To start, it is important that you understand that the methyl and hydroxy groups are activating only in the ortho and para positions. For example, if I were to substitute plain phenol, which contains an activating hydroxy group, which position would my electrophile (in this a bromine electrophile) add to? You can see that the intermediary sigma complex involves a positive charge. When the bromine attacks at the ortho or para (I did not include a diagram for the para attack, but it is similar to the ortho attack) positions, it is stabilized by an additional resonance structure provided by the oxygen lone pair. In the case of the meta attack, as you can see in the diagram below, this does not happen, and the intermediate is left with one less resonance structure.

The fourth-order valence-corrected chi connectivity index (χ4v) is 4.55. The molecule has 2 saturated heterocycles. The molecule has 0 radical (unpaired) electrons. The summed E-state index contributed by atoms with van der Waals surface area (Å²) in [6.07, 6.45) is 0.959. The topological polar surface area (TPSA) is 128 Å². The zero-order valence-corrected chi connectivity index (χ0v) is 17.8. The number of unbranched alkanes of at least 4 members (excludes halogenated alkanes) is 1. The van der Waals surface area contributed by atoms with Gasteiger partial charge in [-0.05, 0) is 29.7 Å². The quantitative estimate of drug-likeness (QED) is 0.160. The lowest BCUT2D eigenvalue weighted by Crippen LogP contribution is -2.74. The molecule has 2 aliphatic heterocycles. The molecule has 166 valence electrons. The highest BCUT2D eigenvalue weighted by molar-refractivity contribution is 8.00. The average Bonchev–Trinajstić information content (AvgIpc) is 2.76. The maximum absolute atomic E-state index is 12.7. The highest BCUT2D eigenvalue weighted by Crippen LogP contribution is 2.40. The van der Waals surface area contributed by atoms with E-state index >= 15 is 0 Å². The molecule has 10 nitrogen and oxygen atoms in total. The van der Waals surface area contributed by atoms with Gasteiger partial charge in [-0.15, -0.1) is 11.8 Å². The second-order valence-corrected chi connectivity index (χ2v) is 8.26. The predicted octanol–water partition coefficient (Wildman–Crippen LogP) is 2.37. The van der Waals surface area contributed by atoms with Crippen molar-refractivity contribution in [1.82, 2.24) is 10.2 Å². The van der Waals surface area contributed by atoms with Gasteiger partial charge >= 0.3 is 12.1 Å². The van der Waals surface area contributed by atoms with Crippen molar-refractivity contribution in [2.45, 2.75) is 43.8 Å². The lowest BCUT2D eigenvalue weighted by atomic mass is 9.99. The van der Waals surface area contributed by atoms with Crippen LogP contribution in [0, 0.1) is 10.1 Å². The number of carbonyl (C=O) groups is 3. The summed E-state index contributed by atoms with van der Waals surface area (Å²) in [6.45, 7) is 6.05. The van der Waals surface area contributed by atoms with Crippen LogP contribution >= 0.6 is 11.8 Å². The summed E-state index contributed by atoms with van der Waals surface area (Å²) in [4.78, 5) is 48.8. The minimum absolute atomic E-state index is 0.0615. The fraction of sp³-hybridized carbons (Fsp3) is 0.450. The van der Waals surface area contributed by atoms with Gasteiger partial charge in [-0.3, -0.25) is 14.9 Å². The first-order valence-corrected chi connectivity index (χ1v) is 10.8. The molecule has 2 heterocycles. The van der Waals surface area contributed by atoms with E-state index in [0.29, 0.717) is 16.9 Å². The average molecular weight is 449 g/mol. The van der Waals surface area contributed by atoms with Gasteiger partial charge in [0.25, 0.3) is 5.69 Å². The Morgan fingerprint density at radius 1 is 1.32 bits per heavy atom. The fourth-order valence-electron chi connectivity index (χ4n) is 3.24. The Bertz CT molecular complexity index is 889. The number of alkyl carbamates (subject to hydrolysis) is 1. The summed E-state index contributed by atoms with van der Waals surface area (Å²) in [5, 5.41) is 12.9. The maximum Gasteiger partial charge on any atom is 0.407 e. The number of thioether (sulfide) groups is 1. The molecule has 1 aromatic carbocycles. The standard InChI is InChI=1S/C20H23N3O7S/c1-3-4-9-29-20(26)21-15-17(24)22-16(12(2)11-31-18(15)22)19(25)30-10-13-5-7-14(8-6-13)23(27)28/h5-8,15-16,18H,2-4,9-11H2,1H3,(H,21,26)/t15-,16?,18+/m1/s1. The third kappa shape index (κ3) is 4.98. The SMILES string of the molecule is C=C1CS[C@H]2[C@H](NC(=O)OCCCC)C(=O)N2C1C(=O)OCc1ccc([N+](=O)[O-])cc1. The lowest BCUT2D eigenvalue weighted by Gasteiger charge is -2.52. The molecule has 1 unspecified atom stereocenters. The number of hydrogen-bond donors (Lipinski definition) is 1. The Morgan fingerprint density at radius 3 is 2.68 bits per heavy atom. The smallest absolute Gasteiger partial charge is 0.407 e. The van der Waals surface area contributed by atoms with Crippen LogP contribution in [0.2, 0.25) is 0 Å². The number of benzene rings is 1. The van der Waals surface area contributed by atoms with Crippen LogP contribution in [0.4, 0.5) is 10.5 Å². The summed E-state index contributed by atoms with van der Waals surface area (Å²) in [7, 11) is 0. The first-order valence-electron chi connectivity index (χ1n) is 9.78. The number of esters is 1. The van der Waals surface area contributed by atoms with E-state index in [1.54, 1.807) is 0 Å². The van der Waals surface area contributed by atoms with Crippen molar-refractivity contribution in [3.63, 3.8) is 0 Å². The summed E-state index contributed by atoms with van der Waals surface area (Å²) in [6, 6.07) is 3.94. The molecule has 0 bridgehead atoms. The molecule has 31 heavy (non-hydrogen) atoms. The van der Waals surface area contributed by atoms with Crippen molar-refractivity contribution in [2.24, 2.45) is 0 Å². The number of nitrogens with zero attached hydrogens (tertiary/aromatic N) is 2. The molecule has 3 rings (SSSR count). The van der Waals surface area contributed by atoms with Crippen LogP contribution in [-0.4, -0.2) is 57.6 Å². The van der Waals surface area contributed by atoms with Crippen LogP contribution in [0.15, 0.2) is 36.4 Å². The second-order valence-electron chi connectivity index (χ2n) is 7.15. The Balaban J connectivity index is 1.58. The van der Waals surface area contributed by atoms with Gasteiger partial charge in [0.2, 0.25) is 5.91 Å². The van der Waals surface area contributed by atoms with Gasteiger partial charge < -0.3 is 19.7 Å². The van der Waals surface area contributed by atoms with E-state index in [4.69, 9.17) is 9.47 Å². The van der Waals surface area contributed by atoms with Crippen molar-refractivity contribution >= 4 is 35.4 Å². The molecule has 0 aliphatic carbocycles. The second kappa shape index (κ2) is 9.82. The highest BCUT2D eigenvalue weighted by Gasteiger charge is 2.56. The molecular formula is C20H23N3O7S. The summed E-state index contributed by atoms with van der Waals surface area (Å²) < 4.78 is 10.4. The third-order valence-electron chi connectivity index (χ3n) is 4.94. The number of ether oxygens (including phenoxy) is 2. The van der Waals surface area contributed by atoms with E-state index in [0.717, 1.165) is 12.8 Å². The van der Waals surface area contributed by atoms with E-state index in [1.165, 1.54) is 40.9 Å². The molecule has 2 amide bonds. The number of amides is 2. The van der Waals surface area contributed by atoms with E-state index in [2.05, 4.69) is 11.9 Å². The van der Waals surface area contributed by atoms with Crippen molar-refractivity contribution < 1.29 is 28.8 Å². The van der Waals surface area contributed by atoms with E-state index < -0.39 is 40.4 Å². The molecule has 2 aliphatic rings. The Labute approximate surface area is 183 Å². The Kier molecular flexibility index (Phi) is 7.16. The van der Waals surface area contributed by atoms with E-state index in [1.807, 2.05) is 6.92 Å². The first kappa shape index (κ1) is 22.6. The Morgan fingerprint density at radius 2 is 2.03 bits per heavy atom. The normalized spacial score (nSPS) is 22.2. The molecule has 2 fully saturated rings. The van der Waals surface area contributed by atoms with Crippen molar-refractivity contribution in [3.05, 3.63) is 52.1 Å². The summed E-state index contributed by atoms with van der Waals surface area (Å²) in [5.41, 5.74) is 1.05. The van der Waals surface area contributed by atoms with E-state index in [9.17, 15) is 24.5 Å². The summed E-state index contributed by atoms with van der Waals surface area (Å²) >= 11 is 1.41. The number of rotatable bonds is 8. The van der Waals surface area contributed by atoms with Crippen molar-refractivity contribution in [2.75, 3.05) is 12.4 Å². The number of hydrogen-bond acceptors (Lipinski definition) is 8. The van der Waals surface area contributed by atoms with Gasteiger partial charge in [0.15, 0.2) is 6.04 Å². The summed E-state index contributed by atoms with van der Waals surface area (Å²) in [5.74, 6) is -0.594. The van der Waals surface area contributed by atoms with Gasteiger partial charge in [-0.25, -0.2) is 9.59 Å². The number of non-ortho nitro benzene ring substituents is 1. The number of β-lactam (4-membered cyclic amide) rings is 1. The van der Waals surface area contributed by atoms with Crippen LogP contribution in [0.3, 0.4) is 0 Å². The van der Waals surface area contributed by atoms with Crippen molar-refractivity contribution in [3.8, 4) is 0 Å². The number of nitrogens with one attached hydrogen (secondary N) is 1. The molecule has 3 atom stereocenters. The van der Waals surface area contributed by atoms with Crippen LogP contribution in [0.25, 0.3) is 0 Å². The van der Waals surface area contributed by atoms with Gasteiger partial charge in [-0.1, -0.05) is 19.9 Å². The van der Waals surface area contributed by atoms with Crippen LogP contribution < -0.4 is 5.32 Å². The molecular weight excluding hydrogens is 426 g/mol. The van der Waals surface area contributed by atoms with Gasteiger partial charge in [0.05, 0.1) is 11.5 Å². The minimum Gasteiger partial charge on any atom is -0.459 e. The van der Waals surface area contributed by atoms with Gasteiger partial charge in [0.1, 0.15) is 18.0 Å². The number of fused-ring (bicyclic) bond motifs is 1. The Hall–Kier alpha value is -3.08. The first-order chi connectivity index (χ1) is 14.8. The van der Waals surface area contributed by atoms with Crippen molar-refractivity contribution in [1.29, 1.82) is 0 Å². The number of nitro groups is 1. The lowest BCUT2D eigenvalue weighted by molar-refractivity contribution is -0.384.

Most activating groups will have the same directing effects as shown with the activating hydroxyl group above (para-ortho directors), so a methyl group, which contains no lone pair (and thus no additional resonance structures) will still stabilize the intermediate by donating electron density in much the same way as if an additional resonance structure was present.
Now getting back the para and meta cresol, the meta cresol contains two activating groups
Both of these activating groups activate the same positions, so this combination of activating effect will make the meta cresol more reactive than para-cresol. In para-cresol, the two groups do not work to activate the same positions, so, no matter which carbon is substituted, it will not be activated by both groups simultaneously like in meta-cresol.